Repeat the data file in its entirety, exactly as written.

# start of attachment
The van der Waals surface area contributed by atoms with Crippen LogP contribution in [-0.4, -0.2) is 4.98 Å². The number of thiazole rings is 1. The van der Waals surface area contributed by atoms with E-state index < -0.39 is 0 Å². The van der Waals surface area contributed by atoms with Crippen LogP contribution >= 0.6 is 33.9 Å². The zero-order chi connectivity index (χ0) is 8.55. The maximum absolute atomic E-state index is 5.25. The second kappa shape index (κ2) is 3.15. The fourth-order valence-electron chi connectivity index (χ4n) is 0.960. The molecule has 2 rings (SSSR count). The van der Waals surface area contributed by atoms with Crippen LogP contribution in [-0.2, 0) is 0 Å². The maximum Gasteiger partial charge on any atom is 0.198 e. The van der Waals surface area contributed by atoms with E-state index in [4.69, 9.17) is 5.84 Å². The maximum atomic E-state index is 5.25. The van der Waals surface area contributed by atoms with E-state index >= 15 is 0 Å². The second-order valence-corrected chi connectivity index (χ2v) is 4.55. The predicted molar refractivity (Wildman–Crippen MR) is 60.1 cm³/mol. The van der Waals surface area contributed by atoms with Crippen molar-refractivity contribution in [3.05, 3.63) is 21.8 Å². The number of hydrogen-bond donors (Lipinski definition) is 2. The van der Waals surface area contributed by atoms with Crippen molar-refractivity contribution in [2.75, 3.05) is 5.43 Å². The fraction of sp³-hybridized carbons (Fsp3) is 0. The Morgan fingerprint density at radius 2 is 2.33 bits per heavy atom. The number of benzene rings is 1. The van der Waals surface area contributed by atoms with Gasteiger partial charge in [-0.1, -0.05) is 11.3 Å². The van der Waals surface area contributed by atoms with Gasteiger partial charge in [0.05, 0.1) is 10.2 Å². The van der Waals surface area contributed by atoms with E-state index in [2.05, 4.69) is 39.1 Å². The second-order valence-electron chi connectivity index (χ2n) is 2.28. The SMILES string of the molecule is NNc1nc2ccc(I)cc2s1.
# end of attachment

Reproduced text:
The van der Waals surface area contributed by atoms with Crippen LogP contribution in [-0.4, -0.2) is 4.98 Å². The number of thiazole rings is 1. The van der Waals surface area contributed by atoms with E-state index < -0.39 is 0 Å². The van der Waals surface area contributed by atoms with Crippen LogP contribution >= 0.6 is 33.9 Å². The zero-order chi connectivity index (χ0) is 8.55. The maximum absolute atomic E-state index is 5.25. The second kappa shape index (κ2) is 3.15. The fourth-order valence-electron chi connectivity index (χ4n) is 0.960. The molecule has 2 rings (SSSR count). The van der Waals surface area contributed by atoms with Crippen LogP contribution in [-0.2, 0) is 0 Å². The maximum Gasteiger partial charge on any atom is 0.198 e. The van der Waals surface area contributed by atoms with E-state index in [4.69, 9.17) is 5.84 Å². The maximum atomic E-state index is 5.25. The van der Waals surface area contributed by atoms with E-state index >= 15 is 0 Å². The second-order valence-corrected chi connectivity index (χ2v) is 4.55. The predicted molar refractivity (Wildman–Crippen MR) is 60.1 cm³/mol. The van der Waals surface area contributed by atoms with Crippen molar-refractivity contribution in [3.05, 3.63) is 21.8 Å². The number of hydrogen-bond donors (Lipinski definition) is 2. The van der Waals surface area contributed by atoms with Crippen molar-refractivity contribution in [2.75, 3.05) is 5.43 Å². The fraction of sp³-hybridized carbons (Fsp3) is 0. The Morgan fingerprint density at radius 2 is 2.33 bits per heavy atom. The number of benzene rings is 1. The van der Waals surface area contributed by atoms with Gasteiger partial charge in [-0.1, -0.05) is 11.3 Å². The van der Waals surface area contributed by atoms with Gasteiger partial charge in [0.05, 0.1) is 10.2 Å². The van der Waals surface area contributed by atoms with E-state index in [2.05, 4.69) is 39.1 Å². The second-order valence-electron chi connectivity index (χ2n) is 2.28. The SMILES string of the molecule is NNc1nc2ccc(I)cc2s1.